Rise function worked, though the rear was kind of slow. Drove around for 5 minutes, all looked good. I go out, hang out with some friends for approximately 5 hours. Come outside and see all 4 corners have sunk to where the fender was just above the top of the tire. Start the car, rises back up as it should, and is now parked outside to see how low it sinks tomorrow.

I'm planning on basically redoing everything on Tuesday. Possibly even putting back the original valve block. Does it sound like I missed anything? Was I supposed to Teflon tape the threads on the compression fittings for the air lines? The replacement block had them, but when I took the ones off mine they did not have any sort of sealant. I reused mine because they were cleaner, and had metal (c-clips?) on the air hoses vs the plastic ones on the replacement block.

It's not a hard task, but frustrating because it's now worse. ?

Quick Edit: I did read the shop PDFs and did not see anything about sealing the compression fittings.
 

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Hi,

You need to leak test the fittings with Soapy Water in a sprayer bottle first, the fittings have O Rings inside which can leak after being disturbed if it's not that then you likely got a dud VB or some dirt got in and it's sticking ;)

Fittings can be bought separately.

HTH,
 

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Discussion Starter #11
Hi,

You need to leak test the fittings with Soapy Water in a sprayer bottle first, the fittings have O Rings inside which can leak after being disturbed if it's not that then you likely got a dud VB or some dirt got in and it's sticking ;)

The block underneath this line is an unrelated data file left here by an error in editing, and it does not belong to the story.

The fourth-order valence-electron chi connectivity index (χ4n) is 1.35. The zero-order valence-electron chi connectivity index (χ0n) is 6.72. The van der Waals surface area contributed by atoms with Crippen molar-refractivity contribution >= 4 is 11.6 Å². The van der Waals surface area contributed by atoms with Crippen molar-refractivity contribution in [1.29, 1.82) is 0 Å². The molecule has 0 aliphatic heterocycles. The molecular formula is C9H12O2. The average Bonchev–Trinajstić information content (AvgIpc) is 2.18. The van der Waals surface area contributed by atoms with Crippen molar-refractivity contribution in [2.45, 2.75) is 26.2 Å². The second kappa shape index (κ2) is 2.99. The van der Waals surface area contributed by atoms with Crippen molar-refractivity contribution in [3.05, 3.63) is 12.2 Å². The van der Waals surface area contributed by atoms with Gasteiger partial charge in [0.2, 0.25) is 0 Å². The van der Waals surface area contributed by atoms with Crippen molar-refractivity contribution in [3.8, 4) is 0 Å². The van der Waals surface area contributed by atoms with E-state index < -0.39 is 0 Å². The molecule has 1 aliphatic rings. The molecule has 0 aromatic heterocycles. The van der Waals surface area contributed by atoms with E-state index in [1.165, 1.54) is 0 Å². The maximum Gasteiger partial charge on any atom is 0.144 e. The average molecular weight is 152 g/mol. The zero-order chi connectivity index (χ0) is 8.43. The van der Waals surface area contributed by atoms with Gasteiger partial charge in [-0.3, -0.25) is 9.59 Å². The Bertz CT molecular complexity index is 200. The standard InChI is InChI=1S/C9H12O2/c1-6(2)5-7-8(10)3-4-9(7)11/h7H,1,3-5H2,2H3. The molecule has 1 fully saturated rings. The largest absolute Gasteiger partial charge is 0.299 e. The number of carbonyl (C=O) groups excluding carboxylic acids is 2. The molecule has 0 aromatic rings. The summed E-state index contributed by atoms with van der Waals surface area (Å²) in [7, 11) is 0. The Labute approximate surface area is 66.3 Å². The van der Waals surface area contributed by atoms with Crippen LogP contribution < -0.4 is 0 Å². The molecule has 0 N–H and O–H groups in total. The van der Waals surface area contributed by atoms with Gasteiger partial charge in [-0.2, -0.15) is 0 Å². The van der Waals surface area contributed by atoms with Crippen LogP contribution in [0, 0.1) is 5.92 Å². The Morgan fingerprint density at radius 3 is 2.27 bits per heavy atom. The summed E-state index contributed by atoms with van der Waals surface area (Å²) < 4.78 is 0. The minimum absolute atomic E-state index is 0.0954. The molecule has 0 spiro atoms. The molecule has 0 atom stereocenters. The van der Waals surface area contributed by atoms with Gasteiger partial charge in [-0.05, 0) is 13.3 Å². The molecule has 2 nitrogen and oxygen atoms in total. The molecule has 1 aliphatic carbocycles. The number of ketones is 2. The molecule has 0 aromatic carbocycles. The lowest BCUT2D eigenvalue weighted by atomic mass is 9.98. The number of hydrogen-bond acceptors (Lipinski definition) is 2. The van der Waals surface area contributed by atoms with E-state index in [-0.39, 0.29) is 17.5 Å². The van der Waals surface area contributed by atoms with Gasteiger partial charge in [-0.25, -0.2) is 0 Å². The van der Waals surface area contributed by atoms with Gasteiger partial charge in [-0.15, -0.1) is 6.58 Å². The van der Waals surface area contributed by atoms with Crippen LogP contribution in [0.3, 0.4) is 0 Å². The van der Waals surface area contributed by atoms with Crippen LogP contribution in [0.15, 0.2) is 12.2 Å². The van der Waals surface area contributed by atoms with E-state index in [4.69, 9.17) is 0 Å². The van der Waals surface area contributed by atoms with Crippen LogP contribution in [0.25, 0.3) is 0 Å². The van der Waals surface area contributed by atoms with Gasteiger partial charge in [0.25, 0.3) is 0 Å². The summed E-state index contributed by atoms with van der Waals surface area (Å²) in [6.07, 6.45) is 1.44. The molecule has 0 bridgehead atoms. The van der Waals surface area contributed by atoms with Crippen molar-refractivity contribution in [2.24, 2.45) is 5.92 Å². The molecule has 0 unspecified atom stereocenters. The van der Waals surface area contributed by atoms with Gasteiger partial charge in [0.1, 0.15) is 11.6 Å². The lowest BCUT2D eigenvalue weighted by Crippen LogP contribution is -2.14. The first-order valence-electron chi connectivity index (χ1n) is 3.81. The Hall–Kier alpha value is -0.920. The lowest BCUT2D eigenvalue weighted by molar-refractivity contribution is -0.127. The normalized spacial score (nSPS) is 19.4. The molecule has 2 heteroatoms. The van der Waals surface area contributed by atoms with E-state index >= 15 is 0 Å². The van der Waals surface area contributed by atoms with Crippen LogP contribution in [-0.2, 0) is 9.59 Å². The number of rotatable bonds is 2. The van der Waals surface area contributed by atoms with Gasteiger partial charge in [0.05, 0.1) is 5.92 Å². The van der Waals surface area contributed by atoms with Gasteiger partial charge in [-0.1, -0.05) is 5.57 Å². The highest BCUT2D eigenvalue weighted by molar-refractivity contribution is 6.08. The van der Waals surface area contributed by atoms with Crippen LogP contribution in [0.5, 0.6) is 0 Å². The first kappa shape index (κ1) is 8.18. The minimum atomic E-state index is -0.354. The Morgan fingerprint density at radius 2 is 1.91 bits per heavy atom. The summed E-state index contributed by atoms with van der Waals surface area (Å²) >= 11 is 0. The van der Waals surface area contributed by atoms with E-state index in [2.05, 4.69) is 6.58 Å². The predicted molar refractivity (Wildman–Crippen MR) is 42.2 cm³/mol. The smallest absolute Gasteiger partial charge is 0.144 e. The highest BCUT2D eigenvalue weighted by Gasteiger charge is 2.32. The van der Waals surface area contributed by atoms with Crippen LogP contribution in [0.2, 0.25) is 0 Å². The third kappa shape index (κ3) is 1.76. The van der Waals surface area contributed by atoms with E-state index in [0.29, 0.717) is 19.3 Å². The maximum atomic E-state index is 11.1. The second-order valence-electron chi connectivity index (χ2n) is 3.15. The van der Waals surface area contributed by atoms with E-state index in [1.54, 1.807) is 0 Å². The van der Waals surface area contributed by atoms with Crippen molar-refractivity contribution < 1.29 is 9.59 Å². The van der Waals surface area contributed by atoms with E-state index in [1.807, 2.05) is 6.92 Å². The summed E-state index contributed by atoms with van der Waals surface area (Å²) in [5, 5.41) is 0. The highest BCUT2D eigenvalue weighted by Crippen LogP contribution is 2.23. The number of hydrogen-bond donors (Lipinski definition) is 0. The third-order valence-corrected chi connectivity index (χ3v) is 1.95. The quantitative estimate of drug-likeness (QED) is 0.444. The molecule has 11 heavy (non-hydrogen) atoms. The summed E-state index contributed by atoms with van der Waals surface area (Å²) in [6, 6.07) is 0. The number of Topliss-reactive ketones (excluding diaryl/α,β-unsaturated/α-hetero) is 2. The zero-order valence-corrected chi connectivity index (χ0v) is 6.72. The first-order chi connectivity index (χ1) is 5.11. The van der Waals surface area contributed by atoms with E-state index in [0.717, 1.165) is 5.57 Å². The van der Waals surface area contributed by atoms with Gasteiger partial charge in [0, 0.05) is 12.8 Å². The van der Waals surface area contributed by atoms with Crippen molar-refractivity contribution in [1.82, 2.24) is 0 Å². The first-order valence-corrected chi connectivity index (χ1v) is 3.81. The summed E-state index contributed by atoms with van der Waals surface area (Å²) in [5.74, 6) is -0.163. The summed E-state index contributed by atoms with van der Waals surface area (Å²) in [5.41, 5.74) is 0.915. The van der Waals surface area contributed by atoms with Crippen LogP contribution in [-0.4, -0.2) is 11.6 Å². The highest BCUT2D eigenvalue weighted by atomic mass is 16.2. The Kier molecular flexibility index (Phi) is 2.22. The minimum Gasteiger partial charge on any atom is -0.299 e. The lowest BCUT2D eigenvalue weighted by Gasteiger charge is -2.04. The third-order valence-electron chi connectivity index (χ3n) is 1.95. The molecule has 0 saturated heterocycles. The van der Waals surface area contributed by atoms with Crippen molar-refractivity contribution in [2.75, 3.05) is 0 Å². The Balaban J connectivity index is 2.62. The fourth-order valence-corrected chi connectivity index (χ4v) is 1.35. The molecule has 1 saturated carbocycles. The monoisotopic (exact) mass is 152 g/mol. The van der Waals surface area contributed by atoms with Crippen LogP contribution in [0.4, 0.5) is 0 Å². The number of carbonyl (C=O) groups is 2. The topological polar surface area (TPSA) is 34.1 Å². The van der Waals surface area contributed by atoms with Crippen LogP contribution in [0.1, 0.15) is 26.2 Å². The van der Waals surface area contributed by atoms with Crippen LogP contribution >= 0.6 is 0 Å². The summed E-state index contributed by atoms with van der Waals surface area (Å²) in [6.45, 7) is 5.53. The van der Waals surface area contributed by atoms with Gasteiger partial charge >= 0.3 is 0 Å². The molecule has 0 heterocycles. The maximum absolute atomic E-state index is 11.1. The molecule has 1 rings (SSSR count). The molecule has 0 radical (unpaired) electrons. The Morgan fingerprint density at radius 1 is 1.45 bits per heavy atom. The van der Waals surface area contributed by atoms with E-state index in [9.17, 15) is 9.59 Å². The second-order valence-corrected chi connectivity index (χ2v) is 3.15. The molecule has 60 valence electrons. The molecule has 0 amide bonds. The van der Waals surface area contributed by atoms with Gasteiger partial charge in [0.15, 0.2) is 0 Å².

Fittings can be bought separately.

HTH,
Looks like that's all I'll be able to do tomorrow, forecast shows a metric ton of snow so it will have to survive the week until it clears out. Also as I suspected, all 4 corners were down this morning. I'll report back with findings.
 

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I would see if either of your valve blocks are rebuildable - that is, if they can be disassembled. If so, I would strip the block down, check everything, clean everything, and install new O-rings.
 

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Discussion Starter #14
Hey guys, reporting back a little late. I'm having a mechanic replace the valve block with a brand new one from Mercedes. The timing with this virus thing going on has been less than ideal, but he will be swapping it for me once I am able to actually get it to his shop. I took it there once to confirm, and he determined that the replacement valve block was letting air out of the compressor line (possibly my fault).

Can't wait to get it over there because it's really annoying waiting for the car to raise up every morning after it let's all the air out.